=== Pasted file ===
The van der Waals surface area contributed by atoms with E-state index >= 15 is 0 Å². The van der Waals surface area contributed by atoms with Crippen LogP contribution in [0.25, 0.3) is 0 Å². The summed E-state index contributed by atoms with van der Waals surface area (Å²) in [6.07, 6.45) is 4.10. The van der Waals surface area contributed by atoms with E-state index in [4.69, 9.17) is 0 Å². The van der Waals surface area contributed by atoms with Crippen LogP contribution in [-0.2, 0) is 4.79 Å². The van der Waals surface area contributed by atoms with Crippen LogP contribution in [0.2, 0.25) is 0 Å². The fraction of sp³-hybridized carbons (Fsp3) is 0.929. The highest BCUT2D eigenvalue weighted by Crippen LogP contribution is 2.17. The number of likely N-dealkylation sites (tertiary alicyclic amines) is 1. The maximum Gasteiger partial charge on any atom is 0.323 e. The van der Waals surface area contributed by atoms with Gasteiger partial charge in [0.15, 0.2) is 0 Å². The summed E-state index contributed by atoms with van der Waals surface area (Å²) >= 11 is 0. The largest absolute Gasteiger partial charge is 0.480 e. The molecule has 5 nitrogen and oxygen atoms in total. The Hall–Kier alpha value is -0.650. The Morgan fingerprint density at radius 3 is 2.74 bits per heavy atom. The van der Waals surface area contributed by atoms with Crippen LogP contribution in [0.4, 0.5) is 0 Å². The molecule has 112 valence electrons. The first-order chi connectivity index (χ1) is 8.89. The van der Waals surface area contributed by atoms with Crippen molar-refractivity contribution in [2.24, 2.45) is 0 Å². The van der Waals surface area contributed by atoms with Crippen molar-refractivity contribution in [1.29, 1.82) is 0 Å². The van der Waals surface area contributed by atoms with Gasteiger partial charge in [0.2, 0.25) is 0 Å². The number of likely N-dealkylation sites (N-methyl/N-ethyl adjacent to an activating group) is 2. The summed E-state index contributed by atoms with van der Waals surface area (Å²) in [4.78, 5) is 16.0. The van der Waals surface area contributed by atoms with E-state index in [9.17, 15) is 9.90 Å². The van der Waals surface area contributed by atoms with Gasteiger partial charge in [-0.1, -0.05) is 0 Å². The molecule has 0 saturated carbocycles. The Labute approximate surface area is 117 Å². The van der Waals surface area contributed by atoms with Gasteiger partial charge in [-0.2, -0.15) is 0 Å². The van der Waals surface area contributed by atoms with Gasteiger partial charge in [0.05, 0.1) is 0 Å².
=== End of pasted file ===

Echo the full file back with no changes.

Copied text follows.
The van der Waals surface area contributed by atoms with E-state index >= 15 is 0 Å². The van der Waals surface area contributed by atoms with Crippen LogP contribution in [0.25, 0.3) is 0 Å². The summed E-state index contributed by atoms with van der Waals surface area (Å²) in [6.07, 6.45) is 4.10. The van der Waals surface area contributed by atoms with E-state index in [4.69, 9.17) is 0 Å². The van der Waals surface area contributed by atoms with Crippen LogP contribution in [-0.2, 0) is 4.79 Å². The van der Waals surface area contributed by atoms with Crippen LogP contribution in [0.2, 0.25) is 0 Å². The fraction of sp³-hybridized carbons (Fsp3) is 0.929. The highest BCUT2D eigenvalue weighted by Crippen LogP contribution is 2.17. The number of likely N-dealkylation sites (tertiary alicyclic amines) is 1. The maximum Gasteiger partial charge on any atom is 0.323 e. The van der Waals surface area contributed by atoms with Gasteiger partial charge in [0.15, 0.2) is 0 Å². The summed E-state index contributed by atoms with van der Waals surface area (Å²) >= 11 is 0. The largest absolute Gasteiger partial charge is 0.480 e. The molecule has 5 nitrogen and oxygen atoms in total. The Hall–Kier alpha value is -0.650. The Morgan fingerprint density at radius 3 is 2.74 bits per heavy atom. The van der Waals surface area contributed by atoms with Crippen LogP contribution in [0.4, 0.5) is 0 Å². The molecule has 112 valence electrons. The first-order chi connectivity index (χ1) is 8.89. The van der Waals surface area contributed by atoms with Crippen molar-refractivity contribution in [2.24, 2.45) is 0 Å². The van der Waals surface area contributed by atoms with Crippen molar-refractivity contribution in [1.29, 1.82) is 0 Å². The van der Waals surface area contributed by atoms with Gasteiger partial charge in [0.2, 0.25) is 0 Å². The number of likely N-dealkylation sites (N-methyl/N-ethyl adjacent to an activating group) is 2. The summed E-state index contributed by atoms with van der Waals surface area (Å²) in [4.78, 5) is 16.0. The van der Waals surface area contributed by atoms with E-state index in [9.17, 15) is 9.90 Å². The van der Waals surface area contributed by atoms with Gasteiger partial charge in [-0.1, -0.05) is 0 Å². The molecule has 0 saturated carbocycles. The Labute approximate surface area is 117 Å². The van der Waals surface area contributed by atoms with Gasteiger partial charge in [-0.2, -0.15) is 0 Å². The van der Waals surface area contributed by atoms with Gasteiger partial charge in [0.05, 0.1) is 0 Å².